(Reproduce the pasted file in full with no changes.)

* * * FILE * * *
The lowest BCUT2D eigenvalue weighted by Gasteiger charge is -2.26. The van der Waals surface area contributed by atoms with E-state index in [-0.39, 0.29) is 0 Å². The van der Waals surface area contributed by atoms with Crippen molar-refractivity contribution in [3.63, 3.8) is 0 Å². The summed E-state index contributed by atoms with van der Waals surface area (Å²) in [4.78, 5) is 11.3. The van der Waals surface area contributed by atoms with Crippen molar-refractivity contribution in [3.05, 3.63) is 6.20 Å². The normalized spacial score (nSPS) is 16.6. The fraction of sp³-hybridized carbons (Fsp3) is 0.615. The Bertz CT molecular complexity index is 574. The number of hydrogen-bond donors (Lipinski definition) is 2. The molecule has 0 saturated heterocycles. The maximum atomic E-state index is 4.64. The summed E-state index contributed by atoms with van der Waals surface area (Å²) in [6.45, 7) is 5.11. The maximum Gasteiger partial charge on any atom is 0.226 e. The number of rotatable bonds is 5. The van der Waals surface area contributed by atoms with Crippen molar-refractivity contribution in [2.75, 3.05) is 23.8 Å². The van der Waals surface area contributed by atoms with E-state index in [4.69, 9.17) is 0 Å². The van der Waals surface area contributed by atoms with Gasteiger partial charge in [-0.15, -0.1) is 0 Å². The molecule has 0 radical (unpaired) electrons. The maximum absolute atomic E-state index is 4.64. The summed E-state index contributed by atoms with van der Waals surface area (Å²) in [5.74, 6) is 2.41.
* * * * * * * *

The lowest BCUT2D eigenvalue weighted by Gasteiger charge is -2.26. The van der Waals surface area contributed by atoms with E-state index in [-0.39, 0.29) is 0 Å². The van der Waals surface area contributed by atoms with Crippen molar-refractivity contribution in [3.63, 3.8) is 0 Å². The summed E-state index contributed by atoms with van der Waals surface area (Å²) in [4.78, 5) is 11.3. The van der Waals surface area contributed by atoms with Crippen molar-refractivity contribution in [3.05, 3.63) is 6.20 Å². The normalized spacial score (nSPS) is 16.6. The fraction of sp³-hybridized carbons (Fsp3) is 0.615. The Bertz CT molecular complexity index is 574. The number of hydrogen-bond donors (Lipinski definition) is 2. The molecule has 0 saturated heterocycles. The maximum atomic E-state index is 4.64. The summed E-state index contributed by atoms with van der Waals surface area (Å²) in [6.45, 7) is 5.11. The maximum Gasteiger partial charge on any atom is 0.226 e. The number of rotatable bonds is 5. The van der Waals surface area contributed by atoms with Crippen molar-refractivity contribution in [2.75, 3.05) is 23.8 Å². The van der Waals surface area contributed by atoms with E-state index in [4.69, 9.17) is 0 Å². The van der Waals surface area contributed by atoms with Gasteiger partial charge in [-0.15, -0.1) is 0 Å². The molecule has 0 radical (unpaired) electrons. The maximum absolute atomic E-state index is 4.64. The summed E-state index contributed by atoms with van der Waals surface area (Å²) in [5.74, 6) is 2.41.